Sam Phillips opened the Sun Recording Studio in 1950. Originally known as the Memphis Recording Service, it remains at 706 Union Avenue in Memphis. It became a site for sessions by Elvis Presley, Johnny Cash, Carl Perkins and Jerry Lee Lewis.
Tom T. Hall threw a party in 1980 for 75 to rally support for Jimmy Carter’s re-election campaign. Hall’s Fox Hollow guests included: Bobby Bare, Hank Snow, Skeeter Davis and Jim Ed Brown.
Billy Ray Cyrus signed his first recording contract with Mercury Records in Ashland, KY in 1991. In conjunction with the event, the mayors of Ashland and Flatwoods each proclaim Billy Ray Cyrus Day.
Columbia released Wade Hayes’ debut album Old Enough To Know Better in 1995.
Phil Everly died of a chronic lung disease in Burbank, CA in 2014. He was one-half of The Everly Brothers, whose harmonies were an essential part of such crossover hits as Bye Bye Love and Wake Up Little Susie, propelling them into the Country Music Hall of Fame. Everly also wrote Linda Ronstadt’s When Will I Be Loved.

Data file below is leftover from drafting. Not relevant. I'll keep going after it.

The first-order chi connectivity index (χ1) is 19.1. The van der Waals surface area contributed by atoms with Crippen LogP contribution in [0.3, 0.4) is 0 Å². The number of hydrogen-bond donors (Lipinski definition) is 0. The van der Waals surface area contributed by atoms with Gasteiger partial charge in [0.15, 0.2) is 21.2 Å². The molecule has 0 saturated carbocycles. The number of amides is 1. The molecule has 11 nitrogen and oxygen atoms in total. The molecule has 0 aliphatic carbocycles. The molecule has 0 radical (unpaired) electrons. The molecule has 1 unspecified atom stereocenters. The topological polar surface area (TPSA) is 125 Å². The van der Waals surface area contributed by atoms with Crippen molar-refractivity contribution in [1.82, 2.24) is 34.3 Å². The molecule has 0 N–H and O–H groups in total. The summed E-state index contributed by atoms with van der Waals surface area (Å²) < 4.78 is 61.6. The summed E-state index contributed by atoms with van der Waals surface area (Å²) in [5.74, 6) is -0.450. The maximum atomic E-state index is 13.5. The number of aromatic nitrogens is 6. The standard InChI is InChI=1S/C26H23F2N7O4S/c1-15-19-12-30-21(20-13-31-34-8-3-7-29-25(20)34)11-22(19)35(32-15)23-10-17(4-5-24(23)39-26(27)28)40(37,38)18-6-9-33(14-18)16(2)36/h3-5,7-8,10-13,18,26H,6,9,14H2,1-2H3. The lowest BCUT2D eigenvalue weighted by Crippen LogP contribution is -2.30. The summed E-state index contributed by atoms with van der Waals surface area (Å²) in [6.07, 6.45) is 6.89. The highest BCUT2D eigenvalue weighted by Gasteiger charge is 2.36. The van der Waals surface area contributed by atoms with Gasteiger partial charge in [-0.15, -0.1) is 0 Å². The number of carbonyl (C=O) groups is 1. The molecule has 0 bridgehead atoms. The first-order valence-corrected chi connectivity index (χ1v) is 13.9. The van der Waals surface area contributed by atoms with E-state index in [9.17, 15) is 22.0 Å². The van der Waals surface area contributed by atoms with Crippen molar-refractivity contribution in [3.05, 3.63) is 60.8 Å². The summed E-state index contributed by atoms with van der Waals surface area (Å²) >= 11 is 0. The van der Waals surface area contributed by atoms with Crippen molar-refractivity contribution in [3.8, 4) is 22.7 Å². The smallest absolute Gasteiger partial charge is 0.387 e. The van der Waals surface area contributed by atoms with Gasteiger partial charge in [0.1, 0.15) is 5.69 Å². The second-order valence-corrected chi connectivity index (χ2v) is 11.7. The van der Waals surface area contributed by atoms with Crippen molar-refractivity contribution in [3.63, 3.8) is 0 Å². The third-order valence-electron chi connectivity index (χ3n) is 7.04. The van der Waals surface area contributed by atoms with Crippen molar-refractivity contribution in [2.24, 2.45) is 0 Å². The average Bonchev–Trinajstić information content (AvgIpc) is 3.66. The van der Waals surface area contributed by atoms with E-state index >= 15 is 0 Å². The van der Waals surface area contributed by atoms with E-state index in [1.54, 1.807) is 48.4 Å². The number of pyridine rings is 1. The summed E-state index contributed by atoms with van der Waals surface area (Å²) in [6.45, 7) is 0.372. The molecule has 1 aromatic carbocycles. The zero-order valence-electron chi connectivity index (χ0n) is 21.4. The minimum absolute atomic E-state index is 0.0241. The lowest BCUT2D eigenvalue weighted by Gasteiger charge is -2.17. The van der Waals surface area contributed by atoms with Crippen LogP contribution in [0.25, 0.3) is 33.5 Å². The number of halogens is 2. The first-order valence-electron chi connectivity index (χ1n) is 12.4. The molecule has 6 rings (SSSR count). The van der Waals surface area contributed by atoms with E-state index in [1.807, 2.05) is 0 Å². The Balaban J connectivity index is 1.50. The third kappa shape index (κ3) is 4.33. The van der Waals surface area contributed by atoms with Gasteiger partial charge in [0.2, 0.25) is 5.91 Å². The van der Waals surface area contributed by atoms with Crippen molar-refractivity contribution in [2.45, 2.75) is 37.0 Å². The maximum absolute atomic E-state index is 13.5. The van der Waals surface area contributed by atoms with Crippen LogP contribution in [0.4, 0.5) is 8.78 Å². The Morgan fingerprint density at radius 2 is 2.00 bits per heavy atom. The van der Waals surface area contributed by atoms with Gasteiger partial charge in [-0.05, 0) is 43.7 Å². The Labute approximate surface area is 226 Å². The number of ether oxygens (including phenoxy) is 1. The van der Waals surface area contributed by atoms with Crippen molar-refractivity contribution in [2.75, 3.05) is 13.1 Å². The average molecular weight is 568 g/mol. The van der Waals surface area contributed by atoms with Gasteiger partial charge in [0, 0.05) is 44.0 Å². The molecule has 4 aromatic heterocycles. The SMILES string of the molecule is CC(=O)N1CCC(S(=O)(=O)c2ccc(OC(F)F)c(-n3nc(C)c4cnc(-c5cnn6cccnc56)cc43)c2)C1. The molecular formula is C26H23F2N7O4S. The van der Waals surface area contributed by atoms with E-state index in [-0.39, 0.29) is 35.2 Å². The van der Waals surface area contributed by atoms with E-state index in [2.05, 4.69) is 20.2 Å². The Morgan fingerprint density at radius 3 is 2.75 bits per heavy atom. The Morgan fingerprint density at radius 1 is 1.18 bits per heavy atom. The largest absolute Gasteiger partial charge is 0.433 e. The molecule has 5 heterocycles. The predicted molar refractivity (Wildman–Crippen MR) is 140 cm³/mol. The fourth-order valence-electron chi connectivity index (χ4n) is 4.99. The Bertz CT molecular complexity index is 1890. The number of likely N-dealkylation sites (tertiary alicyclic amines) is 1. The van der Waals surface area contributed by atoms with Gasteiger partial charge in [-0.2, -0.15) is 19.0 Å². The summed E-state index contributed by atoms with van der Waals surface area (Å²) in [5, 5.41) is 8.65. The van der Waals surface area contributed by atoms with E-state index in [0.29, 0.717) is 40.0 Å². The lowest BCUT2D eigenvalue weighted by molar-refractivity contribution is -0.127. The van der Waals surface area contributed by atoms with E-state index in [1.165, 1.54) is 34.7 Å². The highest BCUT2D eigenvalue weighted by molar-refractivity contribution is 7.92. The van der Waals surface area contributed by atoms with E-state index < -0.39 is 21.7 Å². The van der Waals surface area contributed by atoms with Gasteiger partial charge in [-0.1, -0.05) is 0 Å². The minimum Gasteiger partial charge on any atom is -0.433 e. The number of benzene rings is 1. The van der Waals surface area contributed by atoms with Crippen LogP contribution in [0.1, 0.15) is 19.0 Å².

Leon McAuliffe was born in Houston in 1917. He played steel guitar for Bob Wills’ Texas Playboys from 1935-1942, then earned an instrumental hit on his own in 1949 with Panhandle Rag. His Wills credits include Right Or Wrong and Cherokee Maiden.
Maxene Andrews was born in Minneapolis, MN in 1918. With siblings LaVerne and Patty, she formed The Andrews Sisters, a World War II-era pop trio that landed on the country charts during the 1940s in collaborations with Bing Crosby and Ernest Tubb.
Record producer George Martin was born in London, England in 1926. Best known for his work with The Beatles and America, Martin also produced Kenny Rogers’ country album The Heart Of The Matter.
Nikki Nelson was born in San Diego in 1969. She’d take over lead vocals when Paulette Carlson left Highway 101 in 1991.